Surveys are a great way to gauge how your customers really feel about your company. If the results aren’t what you expected, that’s perfect for honing your products to give your customers what they really want.
Social media can be an incredibly powerful PR tool. Get it right and your business will grow as a result. But get it wrong and you’ll end up spending a lot of time and possibly money repairing the damage. Which is why, if you are trying to do your own PR, it’s really important to spend time understanding the different social media vehicles and choosing the right one for your business. If you are selling make-up and you spend all your time on LinkedIn, you aren’t going to reach your target market. Twitter, Pinterest, Instagram, and YouTube are much better avenues for you to pursue.
PR can be done on a small budget, but like all tightly controlled financial endeavours, if you move too early without thinking it through properly, you could end up wasting a lot of time with nothing to show for it. Better to plan thoroughly, and research carefully, before dipping your toe into the public relations arena.
Think Coca Cola and you’ll probably be thinking red and white. Starbucks and you’ll have a bit of green, whiff of coffee and young people serving you with a smile. These two are great examples of how a brand can impose itself into your psyche without you even realising it. And that’s the holy grail of branding for even the smallest of companies.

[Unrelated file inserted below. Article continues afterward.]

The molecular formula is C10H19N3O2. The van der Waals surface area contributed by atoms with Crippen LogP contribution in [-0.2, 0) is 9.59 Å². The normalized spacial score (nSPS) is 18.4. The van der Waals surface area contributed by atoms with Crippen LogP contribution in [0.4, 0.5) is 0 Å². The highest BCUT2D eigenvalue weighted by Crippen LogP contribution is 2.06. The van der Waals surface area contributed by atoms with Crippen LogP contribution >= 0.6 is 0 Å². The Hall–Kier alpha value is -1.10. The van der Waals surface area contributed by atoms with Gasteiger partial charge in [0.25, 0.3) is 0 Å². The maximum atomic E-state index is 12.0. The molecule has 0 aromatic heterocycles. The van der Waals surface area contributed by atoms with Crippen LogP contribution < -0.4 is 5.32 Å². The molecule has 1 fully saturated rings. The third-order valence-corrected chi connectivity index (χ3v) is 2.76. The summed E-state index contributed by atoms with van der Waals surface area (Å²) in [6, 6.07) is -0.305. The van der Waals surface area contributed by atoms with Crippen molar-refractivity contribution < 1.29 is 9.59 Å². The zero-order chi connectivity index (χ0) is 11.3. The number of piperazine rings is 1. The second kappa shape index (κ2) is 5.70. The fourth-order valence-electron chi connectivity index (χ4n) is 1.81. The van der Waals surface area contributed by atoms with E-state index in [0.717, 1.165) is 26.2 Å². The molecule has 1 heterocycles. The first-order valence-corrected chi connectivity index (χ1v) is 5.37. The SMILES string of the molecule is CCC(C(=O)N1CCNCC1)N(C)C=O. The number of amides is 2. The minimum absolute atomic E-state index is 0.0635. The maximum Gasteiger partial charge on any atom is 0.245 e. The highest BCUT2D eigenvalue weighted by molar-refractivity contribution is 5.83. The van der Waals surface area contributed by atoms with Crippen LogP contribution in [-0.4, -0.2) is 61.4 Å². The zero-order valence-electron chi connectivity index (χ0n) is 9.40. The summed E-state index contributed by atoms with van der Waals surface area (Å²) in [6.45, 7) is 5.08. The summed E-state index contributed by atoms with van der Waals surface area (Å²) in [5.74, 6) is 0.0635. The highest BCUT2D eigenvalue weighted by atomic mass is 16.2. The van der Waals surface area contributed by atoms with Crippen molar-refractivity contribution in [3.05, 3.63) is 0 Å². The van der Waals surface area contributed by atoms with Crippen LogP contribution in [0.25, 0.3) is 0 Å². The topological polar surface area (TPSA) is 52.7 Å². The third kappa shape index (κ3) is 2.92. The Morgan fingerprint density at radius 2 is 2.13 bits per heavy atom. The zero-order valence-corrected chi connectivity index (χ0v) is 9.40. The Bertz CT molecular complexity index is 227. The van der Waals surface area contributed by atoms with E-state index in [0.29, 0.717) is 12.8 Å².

Whether you own a small boutique in the Dubai Mall, or are an accountancy practice serving the whole of EMEA, do you know what your brand stands for in the minds of your customers? Do they instantly think of your logo? Or something more intangible, like your great/poor customer service?
Getting your branding right is a key part of your marketing efforts. So the first step is to find out what your brand should stand for, and then discovering what it actually means right now to your customers. The two points could be further apart than you imagine.
A brand isn’t just your logo (although with Coca Cola that’s often the first thing people think about). It is how people perceive your business, how they feel when your business name is mentioned. If you’re a restaurant it will be the food you serve, but also the experience they have while eating in your restaurant.